Pittacus was the son of Hyrradius, and one of the Seven Sages of Greece. He was a native of Mytilene, and the Mytilenaean general who, with his army, was victorious in the battle against the Athenians and their commander Phrynon. In consequence of this victory the Mytilenaeans held Pittacus in the greatest honor, and presented the supreme power into his hands. After ten years of reign he resigned his position, and the city and constitution were brought into good order.
Some authors mention that he had a son called Tyrrhaeus. The legend says that his son was killed, and when the murderer was brought before Pittacus, he dismissed the man, saying, "Pardon is better than repentance." Of this matter, Heraclitus says that he had got the murderer into his power, and then he released him, saying, "Pardon is better than punishment."
It was a saying of Pittacus, that it is a hard thing to be really a good man. Another of his sayings were:
The muse Calliope surrounded by Socrates and the Seven Sages - Solon, Thales, Bias of Priene, Cleobulos, Periander, Pittacus of Mytilene and Chilon. (anticlockwise). Mosaic from the late 3rd century AD.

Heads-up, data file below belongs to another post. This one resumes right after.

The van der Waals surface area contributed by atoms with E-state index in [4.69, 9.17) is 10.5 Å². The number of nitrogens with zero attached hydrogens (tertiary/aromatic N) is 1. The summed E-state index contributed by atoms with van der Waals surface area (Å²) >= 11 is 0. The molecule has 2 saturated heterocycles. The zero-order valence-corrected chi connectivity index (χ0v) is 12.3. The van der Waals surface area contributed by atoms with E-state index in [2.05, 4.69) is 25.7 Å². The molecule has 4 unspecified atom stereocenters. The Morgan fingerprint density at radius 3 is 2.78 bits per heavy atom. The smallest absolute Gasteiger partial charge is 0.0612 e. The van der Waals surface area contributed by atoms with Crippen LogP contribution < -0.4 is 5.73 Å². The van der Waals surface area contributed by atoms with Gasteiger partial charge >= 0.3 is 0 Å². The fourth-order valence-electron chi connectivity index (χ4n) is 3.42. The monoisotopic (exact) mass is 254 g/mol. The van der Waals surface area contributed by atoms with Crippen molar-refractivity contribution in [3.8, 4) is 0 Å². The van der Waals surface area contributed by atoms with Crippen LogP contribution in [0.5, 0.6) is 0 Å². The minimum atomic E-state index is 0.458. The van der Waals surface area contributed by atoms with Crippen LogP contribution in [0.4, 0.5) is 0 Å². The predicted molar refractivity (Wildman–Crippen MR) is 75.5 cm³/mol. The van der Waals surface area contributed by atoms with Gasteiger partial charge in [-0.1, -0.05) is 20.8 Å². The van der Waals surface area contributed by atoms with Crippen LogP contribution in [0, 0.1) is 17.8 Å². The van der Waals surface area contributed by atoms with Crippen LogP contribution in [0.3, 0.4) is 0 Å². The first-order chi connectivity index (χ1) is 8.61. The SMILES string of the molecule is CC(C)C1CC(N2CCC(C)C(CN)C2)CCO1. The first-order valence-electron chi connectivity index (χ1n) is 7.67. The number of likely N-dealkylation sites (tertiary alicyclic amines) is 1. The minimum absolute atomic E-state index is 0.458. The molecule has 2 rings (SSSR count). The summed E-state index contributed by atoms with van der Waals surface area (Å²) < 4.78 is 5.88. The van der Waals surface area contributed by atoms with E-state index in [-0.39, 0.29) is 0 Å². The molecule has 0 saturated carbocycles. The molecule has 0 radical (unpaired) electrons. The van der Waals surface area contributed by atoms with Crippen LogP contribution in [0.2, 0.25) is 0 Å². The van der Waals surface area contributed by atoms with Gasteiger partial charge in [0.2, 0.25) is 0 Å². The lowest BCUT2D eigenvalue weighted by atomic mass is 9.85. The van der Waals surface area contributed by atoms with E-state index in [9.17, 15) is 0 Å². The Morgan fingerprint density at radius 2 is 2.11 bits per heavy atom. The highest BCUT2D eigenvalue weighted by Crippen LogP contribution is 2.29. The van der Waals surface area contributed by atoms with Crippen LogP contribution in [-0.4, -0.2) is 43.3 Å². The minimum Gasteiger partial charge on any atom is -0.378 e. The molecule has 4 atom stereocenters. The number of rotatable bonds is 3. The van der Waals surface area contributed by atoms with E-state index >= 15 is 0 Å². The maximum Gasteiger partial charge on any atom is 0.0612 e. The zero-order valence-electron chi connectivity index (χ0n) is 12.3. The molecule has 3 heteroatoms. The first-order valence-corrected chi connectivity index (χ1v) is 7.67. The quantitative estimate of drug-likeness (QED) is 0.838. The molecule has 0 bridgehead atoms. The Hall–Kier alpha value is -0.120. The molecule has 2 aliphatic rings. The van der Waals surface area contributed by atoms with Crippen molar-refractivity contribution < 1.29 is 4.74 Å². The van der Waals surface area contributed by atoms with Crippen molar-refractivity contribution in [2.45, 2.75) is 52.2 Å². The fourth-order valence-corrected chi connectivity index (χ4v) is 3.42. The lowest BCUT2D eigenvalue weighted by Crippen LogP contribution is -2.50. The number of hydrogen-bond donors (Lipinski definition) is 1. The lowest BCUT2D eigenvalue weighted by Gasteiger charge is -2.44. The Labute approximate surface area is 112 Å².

"Even the Gods cannot strive against necessity."
"Power shows the man."
"Do not say before hand what you are going to do; for if you fail, you will be laughed at."
"Do not reproach a man with his misfortunes, fearing lest Nemesis may overtake you."
"Forbear to speak evil not only of your friends, but also of your enemies."
"Cultivate truth, good faith, experience, cleverness, sociability, and industry."
He flourished about the forty-second Olympiad. Having lived more than seventy years, he died in the third year of the fifty-second Olympiad.
- The Lives and Opinions of Eminent Philosophers, by Diogenes Laertius
- On-line version:  (http://classicpersuasion.org/pw/diogenes/)
Medieval Greece / Byzantine Empire
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